While accepted in all 50 states, Five Wishes is recognized as a legal document in and of itself in 42 of them. In the other states, it must be included with that state's statutory documents. Either way, the material covered in this document is a good way to have family discussions about end-of-life decisions. As Miller says, "None of these documents are any good if no one knows about them."



Advisors should consider recommending that clients think about prepaid burial arrangements. Having gone through this issue, I am persuaded that this may be a good choice for some families to ensure peace of mind during stressful times. Most states now have protections for consumers who make preneed contracts, eliminating much of the downside risk. Nonetheless, there may be significant issues of concern, particularly when it comes to the financial arrangements. For example:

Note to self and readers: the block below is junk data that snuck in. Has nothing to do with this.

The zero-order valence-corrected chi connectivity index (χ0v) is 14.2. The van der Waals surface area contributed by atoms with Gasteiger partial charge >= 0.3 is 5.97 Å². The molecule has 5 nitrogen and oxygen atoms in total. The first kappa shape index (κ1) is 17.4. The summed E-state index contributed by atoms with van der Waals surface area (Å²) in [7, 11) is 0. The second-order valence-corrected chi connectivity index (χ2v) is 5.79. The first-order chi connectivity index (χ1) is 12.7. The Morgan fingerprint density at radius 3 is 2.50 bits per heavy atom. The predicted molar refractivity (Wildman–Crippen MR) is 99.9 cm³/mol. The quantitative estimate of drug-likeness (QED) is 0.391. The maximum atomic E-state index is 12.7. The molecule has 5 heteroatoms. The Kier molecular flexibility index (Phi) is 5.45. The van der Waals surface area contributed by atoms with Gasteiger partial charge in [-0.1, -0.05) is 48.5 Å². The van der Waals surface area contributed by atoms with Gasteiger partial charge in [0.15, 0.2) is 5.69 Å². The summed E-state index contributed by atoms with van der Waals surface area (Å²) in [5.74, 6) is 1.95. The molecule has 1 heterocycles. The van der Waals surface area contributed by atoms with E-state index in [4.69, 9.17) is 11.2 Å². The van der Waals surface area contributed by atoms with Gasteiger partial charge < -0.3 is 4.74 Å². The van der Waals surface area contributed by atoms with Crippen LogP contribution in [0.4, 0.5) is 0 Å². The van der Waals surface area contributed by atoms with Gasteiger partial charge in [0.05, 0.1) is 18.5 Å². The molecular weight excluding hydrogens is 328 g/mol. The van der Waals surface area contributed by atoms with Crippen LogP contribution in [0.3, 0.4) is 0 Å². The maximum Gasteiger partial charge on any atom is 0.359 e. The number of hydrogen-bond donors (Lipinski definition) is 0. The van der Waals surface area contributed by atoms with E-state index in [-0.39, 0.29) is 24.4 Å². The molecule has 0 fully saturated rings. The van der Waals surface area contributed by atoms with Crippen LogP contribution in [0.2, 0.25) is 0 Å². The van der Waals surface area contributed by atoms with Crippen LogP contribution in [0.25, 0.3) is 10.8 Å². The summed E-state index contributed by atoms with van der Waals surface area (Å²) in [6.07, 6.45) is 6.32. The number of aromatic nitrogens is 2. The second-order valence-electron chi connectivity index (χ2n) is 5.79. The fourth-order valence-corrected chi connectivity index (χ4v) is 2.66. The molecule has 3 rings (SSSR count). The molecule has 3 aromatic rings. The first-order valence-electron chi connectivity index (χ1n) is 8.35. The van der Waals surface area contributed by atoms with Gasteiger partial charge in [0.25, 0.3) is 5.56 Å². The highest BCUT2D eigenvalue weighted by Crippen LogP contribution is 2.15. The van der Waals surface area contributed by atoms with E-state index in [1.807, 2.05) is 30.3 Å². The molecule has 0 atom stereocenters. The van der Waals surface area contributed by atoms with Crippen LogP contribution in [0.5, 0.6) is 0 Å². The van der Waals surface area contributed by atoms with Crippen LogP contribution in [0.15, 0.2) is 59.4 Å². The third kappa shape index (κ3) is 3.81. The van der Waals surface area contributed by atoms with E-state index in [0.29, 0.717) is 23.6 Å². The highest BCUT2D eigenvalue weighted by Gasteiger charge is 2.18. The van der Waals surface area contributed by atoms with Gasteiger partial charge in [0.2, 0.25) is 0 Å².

* If you want to cancel at some point, is a refund provided?

* If a contract provider goes out of business, what is the recourse?

* Will the contract provider guarantee that the payment will cover the arrangement in full?

* If you use an installment plan, are you penalized for not making payments in full and what are the conditions?

* Do survivors have the authority to alter the plans if circumstances change?

I have always believed that one of my primary responsibilities is to be a good resource for my clients. Knowing more about how end-of-life documents actually work will make me a better advisor. I think it could help you, too.



Deena Katz, CFP, is a Financial Planning columnist and an associate professor of personal financial planning at Texas Tech University. She is also chairwoman of Evensky & Katz, an advisory firm in Coral Gables, Fla.